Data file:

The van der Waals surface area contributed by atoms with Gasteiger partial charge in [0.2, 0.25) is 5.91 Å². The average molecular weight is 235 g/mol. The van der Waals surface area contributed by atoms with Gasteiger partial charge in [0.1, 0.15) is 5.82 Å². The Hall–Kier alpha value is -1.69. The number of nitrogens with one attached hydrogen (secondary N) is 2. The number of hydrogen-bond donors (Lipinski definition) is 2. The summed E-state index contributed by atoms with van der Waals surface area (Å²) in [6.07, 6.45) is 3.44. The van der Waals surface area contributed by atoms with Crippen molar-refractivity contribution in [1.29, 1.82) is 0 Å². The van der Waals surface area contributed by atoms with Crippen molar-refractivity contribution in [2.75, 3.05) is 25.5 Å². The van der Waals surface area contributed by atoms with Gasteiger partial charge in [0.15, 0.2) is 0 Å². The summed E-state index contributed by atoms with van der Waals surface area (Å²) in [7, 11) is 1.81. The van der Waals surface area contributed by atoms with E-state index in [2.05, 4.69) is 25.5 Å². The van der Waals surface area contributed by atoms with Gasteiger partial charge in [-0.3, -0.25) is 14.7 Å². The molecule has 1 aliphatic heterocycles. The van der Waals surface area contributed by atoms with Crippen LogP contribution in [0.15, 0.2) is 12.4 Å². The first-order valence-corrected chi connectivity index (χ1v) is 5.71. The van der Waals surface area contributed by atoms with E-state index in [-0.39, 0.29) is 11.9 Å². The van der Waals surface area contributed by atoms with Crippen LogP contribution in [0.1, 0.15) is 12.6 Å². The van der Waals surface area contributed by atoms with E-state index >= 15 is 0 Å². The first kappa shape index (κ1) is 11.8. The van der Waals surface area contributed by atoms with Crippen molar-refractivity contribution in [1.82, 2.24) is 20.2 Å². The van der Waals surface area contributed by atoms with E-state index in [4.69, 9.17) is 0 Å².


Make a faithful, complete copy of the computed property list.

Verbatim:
The van der Waals surface area contributed by atoms with Gasteiger partial charge in [0.2, 0.25) is 5.91 Å². The average molecular weight is 235 g/mol. The van der Waals surface area contributed by atoms with Gasteiger partial charge in [0.1, 0.15) is 5.82 Å². The Hall–Kier alpha value is -1.69. The number of nitrogens with one attached hydrogen (secondary N) is 2. The number of hydrogen-bond donors (Lipinski definition) is 2. The summed E-state index contributed by atoms with van der Waals surface area (Å²) in [6.07, 6.45) is 3.44. The van der Waals surface area contributed by atoms with Crippen molar-refractivity contribution in [1.29, 1.82) is 0 Å². The van der Waals surface area contributed by atoms with Crippen molar-refractivity contribution in [2.75, 3.05) is 25.5 Å². The van der Waals surface area contributed by atoms with Gasteiger partial charge in [0.15, 0.2) is 0 Å². The summed E-state index contributed by atoms with van der Waals surface area (Å²) in [7, 11) is 1.81. The van der Waals surface area contributed by atoms with E-state index in [2.05, 4.69) is 25.5 Å². The van der Waals surface area contributed by atoms with Gasteiger partial charge in [-0.3, -0.25) is 14.7 Å². The molecule has 1 aliphatic heterocycles. The van der Waals surface area contributed by atoms with Crippen LogP contribution in [0.15, 0.2) is 12.4 Å². The first-order valence-corrected chi connectivity index (χ1v) is 5.71. The van der Waals surface area contributed by atoms with E-state index in [-0.39, 0.29) is 11.9 Å². The van der Waals surface area contributed by atoms with Crippen LogP contribution in [0.1, 0.15) is 12.6 Å². The van der Waals surface area contributed by atoms with E-state index >= 15 is 0 Å². The first kappa shape index (κ1) is 11.8. The van der Waals surface area contributed by atoms with Crippen molar-refractivity contribution in [1.82, 2.24) is 20.2 Å². The van der Waals surface area contributed by atoms with E-state index in [4.69, 9.17) is 0 Å².